Much more thought needs to be put into a plan that will spell out the future of approximately 1,200 acres of property southeast of the city limits, city commissioners unanimously agreed Tuesday.
Commissioners said that Lawrence-Douglas County planning commissioners should start over on developing the Southeast Area Plan for a chunk of largely undeveloped property that is south of Kansas Highway 10 and east of O'Connell Road. Planning commissioners had approved the plan on a 5-4 vote in February after nearly two years of work, but city commissioners on Tuesday heard many calls from the public for delay.
"We want to do what is right, and if that takes a little bit longer then it takes a little bit longer," said City Commissioner Sue Hack.
The plan approved by planning commissioners in February would have allowed for about 520 acres of industrial land near the area surrounding the Douglas County Jail. Several developers and property owners had advocated for less industrial uses and more residential development.
On Tuesday, city commissioners said they weren't ready to move forward with any proposal until planners did more work on determining the need for additional roads to handle the expected increase in traffic with either industrial or residential development.
"I think we have to have a better traffic plan for this area," said City Commissioner Mike Amyx, who said planners specifically needed to address how 31st Street might be extended to serve the area. "If we don't do that, we're going to fill the existing neighborhoods with traffic."
Several residents in the area said they appreciated the delay.
"We're delighted with it," said Karen Heeb, who lives on property near the Wakarusa River that was slated to become a future industrial area according to the plan. "It just sounds like there needs to be a lot more study that needs to be done."
Commissioners said they wanted Heeb's area - which includes about 10 residences south of North 1300 Road - to either be left out of the plan or to be labeled as a low density residential area.
Commissioners also said they were willing to consider allowing a proposed commercial and residential development near the southeast corner of O'Connell Road and Kansas Highway 10 to move forward. That portion of the 1,200-acre piece of property largely has not been the subject of disagreement between planners and neighbors, but the project has not been allowed to move forward for more than a year because other portions of the plan have not been adopted.
No date has been set yet for planning commissioners to begin work on a new plan.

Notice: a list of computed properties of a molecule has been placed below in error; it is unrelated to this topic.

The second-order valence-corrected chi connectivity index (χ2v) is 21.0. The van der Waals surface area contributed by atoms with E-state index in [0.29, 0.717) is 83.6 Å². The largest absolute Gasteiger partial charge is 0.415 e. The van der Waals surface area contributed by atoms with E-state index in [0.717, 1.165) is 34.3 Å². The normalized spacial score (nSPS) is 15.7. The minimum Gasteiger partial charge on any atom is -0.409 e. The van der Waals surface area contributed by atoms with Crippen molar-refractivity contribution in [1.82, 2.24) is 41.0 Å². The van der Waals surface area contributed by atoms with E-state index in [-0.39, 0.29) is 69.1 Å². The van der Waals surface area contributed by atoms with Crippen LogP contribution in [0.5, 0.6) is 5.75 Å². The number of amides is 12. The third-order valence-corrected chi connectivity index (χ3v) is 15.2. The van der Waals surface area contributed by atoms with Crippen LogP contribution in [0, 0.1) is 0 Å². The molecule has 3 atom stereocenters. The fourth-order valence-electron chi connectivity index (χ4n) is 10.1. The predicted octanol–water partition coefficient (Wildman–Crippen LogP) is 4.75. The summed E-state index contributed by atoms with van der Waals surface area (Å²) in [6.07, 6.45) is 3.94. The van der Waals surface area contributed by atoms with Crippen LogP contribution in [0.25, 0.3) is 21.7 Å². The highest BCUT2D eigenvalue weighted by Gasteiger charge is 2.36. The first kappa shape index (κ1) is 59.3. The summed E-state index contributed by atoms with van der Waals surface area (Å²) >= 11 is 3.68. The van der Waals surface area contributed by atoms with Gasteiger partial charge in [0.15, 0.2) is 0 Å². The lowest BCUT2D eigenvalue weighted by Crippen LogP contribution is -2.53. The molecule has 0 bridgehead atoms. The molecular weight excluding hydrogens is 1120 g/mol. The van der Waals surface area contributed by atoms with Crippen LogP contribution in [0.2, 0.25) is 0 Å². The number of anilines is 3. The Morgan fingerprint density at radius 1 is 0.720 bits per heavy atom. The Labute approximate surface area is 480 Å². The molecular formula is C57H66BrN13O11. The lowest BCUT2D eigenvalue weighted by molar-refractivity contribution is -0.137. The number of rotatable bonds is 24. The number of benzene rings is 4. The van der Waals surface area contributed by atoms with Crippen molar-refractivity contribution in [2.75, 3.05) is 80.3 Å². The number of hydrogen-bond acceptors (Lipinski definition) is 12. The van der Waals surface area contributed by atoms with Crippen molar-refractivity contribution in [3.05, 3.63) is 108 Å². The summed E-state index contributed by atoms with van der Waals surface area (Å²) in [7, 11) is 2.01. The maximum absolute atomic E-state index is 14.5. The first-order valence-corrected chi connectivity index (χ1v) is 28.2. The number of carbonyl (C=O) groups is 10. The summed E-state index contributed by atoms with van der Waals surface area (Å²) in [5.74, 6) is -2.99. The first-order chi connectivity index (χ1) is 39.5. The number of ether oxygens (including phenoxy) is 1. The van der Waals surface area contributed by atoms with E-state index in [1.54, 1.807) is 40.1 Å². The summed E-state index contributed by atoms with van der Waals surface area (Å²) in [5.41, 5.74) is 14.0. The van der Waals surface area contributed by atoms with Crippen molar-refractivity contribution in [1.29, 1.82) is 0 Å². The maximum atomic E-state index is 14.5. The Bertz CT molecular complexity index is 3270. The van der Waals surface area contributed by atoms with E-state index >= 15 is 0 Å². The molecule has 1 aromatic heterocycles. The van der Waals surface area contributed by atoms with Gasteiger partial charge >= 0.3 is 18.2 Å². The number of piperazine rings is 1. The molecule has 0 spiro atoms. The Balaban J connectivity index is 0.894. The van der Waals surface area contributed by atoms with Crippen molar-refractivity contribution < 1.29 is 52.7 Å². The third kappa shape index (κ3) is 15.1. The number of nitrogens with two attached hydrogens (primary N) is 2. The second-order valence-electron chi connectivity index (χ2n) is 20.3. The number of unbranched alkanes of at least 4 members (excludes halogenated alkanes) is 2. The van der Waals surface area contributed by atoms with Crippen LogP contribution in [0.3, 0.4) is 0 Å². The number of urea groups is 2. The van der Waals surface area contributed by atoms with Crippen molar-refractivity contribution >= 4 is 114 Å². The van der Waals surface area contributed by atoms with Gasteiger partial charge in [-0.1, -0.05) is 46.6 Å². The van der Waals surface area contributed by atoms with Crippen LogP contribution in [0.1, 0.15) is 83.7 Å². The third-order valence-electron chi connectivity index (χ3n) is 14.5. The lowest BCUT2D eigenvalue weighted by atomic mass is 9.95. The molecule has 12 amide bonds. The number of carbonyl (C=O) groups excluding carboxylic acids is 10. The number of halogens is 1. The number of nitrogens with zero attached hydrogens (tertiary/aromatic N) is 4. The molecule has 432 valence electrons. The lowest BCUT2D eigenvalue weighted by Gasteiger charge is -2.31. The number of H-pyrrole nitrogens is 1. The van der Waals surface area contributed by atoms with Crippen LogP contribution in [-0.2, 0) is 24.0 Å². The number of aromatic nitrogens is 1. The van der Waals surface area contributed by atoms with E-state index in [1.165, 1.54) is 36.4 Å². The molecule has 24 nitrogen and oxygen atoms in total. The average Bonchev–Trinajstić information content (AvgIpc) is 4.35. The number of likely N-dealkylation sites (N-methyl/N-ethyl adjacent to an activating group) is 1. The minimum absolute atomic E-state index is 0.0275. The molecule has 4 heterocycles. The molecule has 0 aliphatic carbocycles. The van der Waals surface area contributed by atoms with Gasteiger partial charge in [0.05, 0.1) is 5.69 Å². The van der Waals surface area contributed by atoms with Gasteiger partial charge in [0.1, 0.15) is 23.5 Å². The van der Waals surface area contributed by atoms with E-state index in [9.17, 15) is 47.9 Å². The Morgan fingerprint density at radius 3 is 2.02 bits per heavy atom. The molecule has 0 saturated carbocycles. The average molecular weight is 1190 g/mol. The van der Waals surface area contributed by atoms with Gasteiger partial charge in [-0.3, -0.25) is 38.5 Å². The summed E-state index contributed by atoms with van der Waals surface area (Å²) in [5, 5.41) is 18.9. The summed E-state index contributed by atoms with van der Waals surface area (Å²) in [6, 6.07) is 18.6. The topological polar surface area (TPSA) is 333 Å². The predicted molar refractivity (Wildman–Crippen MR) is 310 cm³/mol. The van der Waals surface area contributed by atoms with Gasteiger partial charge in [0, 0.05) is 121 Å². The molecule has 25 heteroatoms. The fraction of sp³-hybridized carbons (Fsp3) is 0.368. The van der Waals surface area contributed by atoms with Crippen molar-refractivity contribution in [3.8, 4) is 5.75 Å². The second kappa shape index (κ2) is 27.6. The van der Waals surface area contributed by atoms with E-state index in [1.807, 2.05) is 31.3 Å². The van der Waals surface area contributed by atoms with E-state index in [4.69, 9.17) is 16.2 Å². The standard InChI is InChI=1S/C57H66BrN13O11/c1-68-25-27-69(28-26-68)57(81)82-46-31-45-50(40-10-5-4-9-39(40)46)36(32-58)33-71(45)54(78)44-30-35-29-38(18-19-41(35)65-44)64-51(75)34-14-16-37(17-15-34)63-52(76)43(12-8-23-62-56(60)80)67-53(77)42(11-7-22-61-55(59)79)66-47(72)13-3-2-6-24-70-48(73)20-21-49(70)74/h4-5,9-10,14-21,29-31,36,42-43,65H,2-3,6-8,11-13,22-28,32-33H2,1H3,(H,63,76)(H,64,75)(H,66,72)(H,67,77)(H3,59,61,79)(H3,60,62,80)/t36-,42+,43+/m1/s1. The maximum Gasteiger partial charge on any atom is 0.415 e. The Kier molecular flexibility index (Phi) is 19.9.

Pedestrian island plans discontinued
City commissioners Tuesday night quickly discontinued plans to build a pedestrian island on a busy portion of Sixth Street after several neighbors questioned the project.
Commissioners at their weekly meeting received a report on the feasibility of constructing a crosswalk with a center island at the intersection of Sixth and Louisiana streets. Several members of the adjacent Pinckney and Old West Lawrence neighborhoods, however, questioned whether the crossing would actually add to pedestrian safety.
After hearing the concerns, Mayor Boog Highberger - who had requested the report - said there was no need to proceed with the project if it did not have the support of neighbors.
Art event receives funds
An international art event is set to come to Lawrence this fall now that city commissioners have agreed to provide $5,000 in funding.
Commissioners on Tuesday unanimously agreed to a midyear funding request from the Lawrence-based F.A.N. Club to host a group of nine Canadian women artists in October and November.
The Canadian artists will show their work at the Lawrence Arts Center, Kansas University's Art and Design Gallery and other private galleries in the community. The event is part of an artist exchange program that began in 2002 when nine Lawrence women artists traveled to Ottawa, Canada, to show their work.
Ann Kuckelman Cobb, a member of F.A.N. - a women's art organization - said the event would increase the city's reputation as a first-rate art community. The city funding will be just a portion of the estimated $15,000 that the group will need for the event.
Further study requested for future business parks
City commissioners told members of the Lawrence-Douglas County Economic Development Board to keep studying areas near the airport and the former Farmland Industries plant as possible locations for future business parks.
Commissioners stopped short of fully endorsing the two areas, but they said they were interested enough in the sites for the board to study how much it would cost to bring the areas online as new industrial centers.
But commissioners also said that economic development leaders needed to pay attention to planning efforts that would be going on as part of the Southeast Area Plan, which could call for significant amounts of industrial space south and east of the O'Connell Road and Kansas Highway 10 area.